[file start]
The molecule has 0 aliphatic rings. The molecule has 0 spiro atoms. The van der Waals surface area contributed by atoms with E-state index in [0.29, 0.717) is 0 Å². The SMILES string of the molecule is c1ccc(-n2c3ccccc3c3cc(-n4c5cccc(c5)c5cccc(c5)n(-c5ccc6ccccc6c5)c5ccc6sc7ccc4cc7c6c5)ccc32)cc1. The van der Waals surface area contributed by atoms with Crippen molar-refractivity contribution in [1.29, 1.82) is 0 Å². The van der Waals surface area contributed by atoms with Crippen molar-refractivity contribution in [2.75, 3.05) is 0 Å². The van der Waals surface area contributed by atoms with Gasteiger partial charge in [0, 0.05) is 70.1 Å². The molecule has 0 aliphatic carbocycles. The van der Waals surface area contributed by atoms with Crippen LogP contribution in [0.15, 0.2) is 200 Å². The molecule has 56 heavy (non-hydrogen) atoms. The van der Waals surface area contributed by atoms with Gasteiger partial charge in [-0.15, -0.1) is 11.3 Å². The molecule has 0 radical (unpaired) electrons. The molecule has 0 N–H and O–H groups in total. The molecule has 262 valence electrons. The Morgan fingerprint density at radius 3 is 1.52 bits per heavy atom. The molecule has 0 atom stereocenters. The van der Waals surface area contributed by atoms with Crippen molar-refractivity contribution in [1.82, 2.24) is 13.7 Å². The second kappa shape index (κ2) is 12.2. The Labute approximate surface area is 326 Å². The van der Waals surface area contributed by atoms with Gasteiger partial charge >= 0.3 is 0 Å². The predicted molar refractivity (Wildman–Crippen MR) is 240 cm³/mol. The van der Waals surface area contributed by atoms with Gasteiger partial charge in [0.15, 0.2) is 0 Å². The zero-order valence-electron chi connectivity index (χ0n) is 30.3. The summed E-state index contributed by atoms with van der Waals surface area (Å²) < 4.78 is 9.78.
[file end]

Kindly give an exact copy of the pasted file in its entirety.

The molecule has 0 aliphatic rings. The molecule has 0 spiro atoms. The van der Waals surface area contributed by atoms with E-state index in [0.29, 0.717) is 0 Å². The SMILES string of the molecule is c1ccc(-n2c3ccccc3c3cc(-n4c5cccc(c5)c5cccc(c5)n(-c5ccc6ccccc6c5)c5ccc6sc7ccc4cc7c6c5)ccc32)cc1. The van der Waals surface area contributed by atoms with Crippen molar-refractivity contribution in [1.29, 1.82) is 0 Å². The van der Waals surface area contributed by atoms with Crippen molar-refractivity contribution in [2.75, 3.05) is 0 Å². The van der Waals surface area contributed by atoms with Gasteiger partial charge in [0, 0.05) is 70.1 Å². The molecule has 0 aliphatic carbocycles. The van der Waals surface area contributed by atoms with Crippen LogP contribution in [0.15, 0.2) is 200 Å². The molecule has 56 heavy (non-hydrogen) atoms. The van der Waals surface area contributed by atoms with Gasteiger partial charge in [-0.15, -0.1) is 11.3 Å². The molecule has 0 radical (unpaired) electrons. The molecule has 0 N–H and O–H groups in total. The molecule has 262 valence electrons. The Morgan fingerprint density at radius 3 is 1.52 bits per heavy atom. The molecule has 0 atom stereocenters. The van der Waals surface area contributed by atoms with Crippen molar-refractivity contribution in [1.82, 2.24) is 13.7 Å². The second kappa shape index (κ2) is 12.2. The Labute approximate surface area is 326 Å². The van der Waals surface area contributed by atoms with Gasteiger partial charge >= 0.3 is 0 Å². The predicted molar refractivity (Wildman–Crippen MR) is 240 cm³/mol. The van der Waals surface area contributed by atoms with Gasteiger partial charge in [0.15, 0.2) is 0 Å². The zero-order valence-electron chi connectivity index (χ0n) is 30.3. The summed E-state index contributed by atoms with van der Waals surface area (Å²) < 4.78 is 9.78.